medwireNews: “Almost no one” who is islet autoantibody negative at age 10 years despite a high familial risk for type 1 diabetes will develop clinical diabetes by the age of 18, report researchers.
Riitta Veijola (Oulu University Hospital, Finland) and team found that the negative predictive value of autoantibody screening from the age of 10 years onward was at least 99%, regardless of the age at screening and whether children were screened once or twice.
“We believe that these results provide a pragmatic, efficient strategy for islet autoantibody screening that would facilitate prevention of diabetic ketoacidosis and recruitment of young people into new prevention trials,” they write in The Lancet Child & Adolescent Health.
The findings are based on data from 1890 children from the prospective DIPP, DAISY, DEW-IT, and BABYDIAB cohorts, 59.2% of whom had a family history of type 1 diabetes. The 23% who developed islet autoantibodies were a median age of 7.1 years when this was first detected, and the 14% who developed clinical diabetes did so at a median age of 12.6 years.
The team calculated that if autoantibody screening were performed just once, the optimal age would be 10 years, which gave a sensitivity of 63% and positive predictive value of 38% in the whole study population and a corresponding 90% and 60% when restricted to children who completed all testing and observation.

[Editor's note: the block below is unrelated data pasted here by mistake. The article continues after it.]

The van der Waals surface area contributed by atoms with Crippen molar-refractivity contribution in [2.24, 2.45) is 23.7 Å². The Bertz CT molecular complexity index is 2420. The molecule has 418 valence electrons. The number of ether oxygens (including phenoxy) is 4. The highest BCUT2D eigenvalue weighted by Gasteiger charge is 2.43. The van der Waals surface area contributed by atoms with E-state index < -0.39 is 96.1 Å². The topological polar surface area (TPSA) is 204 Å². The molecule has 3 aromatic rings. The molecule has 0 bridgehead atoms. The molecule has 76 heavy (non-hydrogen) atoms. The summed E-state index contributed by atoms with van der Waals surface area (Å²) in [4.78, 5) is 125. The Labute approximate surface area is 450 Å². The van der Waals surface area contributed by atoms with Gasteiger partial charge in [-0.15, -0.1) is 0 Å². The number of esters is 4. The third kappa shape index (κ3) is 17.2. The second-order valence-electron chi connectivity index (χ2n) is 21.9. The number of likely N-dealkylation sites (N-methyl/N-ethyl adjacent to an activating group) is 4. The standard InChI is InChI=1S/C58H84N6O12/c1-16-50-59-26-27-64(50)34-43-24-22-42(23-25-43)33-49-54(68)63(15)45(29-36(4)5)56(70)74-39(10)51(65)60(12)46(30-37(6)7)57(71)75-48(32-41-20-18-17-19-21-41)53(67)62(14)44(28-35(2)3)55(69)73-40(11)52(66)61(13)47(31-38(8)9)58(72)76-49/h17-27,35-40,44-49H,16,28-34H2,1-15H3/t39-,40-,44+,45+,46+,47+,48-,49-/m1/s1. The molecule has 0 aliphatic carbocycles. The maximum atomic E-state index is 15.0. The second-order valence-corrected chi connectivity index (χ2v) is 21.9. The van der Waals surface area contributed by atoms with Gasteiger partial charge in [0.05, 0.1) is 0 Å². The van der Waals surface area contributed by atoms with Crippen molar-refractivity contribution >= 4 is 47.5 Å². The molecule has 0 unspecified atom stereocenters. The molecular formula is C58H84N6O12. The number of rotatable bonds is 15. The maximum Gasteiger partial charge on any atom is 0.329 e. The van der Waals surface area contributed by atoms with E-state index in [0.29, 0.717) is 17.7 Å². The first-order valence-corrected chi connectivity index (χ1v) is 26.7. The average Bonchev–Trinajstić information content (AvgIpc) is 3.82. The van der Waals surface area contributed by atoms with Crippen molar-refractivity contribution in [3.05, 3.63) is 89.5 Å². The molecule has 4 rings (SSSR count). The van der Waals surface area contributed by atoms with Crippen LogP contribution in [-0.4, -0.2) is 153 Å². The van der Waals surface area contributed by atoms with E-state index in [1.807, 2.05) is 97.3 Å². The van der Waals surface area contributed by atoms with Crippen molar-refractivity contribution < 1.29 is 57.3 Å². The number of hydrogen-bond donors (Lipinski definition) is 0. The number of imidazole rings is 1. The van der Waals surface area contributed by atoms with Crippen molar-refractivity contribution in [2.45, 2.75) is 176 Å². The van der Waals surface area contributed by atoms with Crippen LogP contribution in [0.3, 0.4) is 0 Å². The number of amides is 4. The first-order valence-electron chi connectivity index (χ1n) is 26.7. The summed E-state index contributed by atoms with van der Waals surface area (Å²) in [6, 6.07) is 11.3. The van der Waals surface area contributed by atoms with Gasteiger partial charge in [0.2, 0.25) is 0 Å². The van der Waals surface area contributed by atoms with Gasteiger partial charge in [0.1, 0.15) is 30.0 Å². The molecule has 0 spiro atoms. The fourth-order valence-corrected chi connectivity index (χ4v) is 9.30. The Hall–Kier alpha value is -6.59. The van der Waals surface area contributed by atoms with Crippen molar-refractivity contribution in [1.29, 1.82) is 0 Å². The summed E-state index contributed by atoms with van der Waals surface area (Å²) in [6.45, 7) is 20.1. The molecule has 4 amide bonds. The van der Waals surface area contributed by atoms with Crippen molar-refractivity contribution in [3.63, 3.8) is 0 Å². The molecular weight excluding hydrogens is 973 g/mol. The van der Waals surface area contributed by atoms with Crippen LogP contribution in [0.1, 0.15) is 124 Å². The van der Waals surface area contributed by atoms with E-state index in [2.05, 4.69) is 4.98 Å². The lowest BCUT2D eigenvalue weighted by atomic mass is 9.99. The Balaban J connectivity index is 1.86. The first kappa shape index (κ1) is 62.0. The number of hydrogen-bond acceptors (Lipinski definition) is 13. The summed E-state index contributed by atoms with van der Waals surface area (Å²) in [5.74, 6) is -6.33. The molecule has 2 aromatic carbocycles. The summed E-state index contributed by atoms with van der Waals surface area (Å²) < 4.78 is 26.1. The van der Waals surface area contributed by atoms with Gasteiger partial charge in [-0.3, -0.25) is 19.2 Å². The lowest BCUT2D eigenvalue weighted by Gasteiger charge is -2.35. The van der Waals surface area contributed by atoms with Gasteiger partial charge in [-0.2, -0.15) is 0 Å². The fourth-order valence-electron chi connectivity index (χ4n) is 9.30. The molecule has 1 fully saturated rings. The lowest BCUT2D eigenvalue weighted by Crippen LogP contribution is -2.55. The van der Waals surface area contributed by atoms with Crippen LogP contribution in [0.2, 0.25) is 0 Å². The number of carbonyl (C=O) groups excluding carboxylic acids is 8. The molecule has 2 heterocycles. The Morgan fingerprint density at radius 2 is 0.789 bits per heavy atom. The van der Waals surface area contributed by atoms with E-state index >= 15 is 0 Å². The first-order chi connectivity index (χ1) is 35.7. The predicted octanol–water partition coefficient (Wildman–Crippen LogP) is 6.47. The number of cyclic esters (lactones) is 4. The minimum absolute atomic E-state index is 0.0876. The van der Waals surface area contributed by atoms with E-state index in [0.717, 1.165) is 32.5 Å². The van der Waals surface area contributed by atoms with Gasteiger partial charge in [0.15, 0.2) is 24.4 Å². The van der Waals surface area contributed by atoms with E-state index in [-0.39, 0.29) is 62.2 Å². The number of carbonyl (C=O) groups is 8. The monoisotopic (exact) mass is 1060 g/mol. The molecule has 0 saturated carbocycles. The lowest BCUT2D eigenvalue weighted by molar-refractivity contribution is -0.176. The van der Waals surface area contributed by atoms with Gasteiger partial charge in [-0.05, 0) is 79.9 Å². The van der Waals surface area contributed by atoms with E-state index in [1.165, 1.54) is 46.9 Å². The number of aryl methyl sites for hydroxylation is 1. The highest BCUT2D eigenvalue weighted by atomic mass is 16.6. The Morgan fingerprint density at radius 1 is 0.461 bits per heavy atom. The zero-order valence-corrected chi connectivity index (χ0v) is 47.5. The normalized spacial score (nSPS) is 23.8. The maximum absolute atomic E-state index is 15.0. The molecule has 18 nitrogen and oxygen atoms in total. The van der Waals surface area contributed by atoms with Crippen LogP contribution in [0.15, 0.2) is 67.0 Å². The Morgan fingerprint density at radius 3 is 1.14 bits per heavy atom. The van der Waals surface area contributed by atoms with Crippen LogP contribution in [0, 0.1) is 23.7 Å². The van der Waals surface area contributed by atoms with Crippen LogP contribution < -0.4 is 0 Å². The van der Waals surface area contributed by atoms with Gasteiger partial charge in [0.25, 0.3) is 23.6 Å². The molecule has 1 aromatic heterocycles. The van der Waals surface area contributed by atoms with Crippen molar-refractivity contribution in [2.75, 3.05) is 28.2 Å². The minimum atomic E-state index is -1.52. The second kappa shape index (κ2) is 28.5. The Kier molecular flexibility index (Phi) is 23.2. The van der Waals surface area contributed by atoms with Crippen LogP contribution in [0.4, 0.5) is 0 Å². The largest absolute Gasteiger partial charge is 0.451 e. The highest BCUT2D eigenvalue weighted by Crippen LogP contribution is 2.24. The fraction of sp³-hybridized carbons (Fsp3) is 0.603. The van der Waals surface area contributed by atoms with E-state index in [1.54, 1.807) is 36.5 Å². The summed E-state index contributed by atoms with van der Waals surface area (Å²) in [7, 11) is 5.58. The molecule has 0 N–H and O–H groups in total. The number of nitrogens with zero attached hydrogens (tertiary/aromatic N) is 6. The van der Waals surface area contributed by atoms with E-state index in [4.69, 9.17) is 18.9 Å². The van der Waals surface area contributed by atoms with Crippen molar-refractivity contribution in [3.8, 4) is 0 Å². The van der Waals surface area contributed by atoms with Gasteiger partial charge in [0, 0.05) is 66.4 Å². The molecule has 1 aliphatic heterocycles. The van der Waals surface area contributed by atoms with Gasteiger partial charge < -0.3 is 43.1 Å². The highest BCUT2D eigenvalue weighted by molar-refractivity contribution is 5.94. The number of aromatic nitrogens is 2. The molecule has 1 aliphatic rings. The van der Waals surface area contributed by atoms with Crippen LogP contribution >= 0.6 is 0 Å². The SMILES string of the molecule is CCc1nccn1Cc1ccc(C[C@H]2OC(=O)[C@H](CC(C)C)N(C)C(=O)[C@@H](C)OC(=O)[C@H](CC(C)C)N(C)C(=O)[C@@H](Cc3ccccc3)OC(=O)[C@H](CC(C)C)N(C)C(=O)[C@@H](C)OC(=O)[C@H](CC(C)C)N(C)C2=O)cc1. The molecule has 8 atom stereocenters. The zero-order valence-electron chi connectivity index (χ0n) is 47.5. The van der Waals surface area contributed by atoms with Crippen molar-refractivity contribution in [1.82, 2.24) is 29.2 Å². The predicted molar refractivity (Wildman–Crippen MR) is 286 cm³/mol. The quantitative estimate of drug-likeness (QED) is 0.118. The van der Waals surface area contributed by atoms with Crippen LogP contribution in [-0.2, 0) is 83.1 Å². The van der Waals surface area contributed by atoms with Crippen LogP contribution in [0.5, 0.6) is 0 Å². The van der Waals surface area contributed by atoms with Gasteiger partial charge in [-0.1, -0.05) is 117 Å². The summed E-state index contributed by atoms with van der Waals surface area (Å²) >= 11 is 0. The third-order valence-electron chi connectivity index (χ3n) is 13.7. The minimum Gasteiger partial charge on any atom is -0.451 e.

In this latter subgroup, adding a second screening point at age 14 years increased the sensitivity “only marginally” to 93% but reduced the positive predictive value to 55%, say the researchers.
“Given that the cost of two-age screening is twice that of a single screening, we consider a single screening at 10 years of age a good choice,” they say.
Veijola and team point to their previous work showing that screening at the ages of 2 and 6 years identifies most children who develop diabetes before the age of 15.
The latest analysis “provides a framework for screening of older children and adolescents,” they say, highlighting that the highest risk for diabetic ketoacidosis at diagnosis occurs in very young children but also in adolescents.
In a linked commentary, Olga Kordonouri and co-authors from Auf der Bult Children’s Hospital in Hannover, Germany, emphasize the high negative predictive value of autoantibody screening, saying that the finding “is reassuring and would relieve anxiety, especially in families with a history of type 1 diabetes.”
They add that the recent US approval of teplizumab for slowing the onset of clinical type 1 diabetes in high-risk individuals may increase the perceived value of screening programs and spur their initiation to facilitate timely intervention with this medication.
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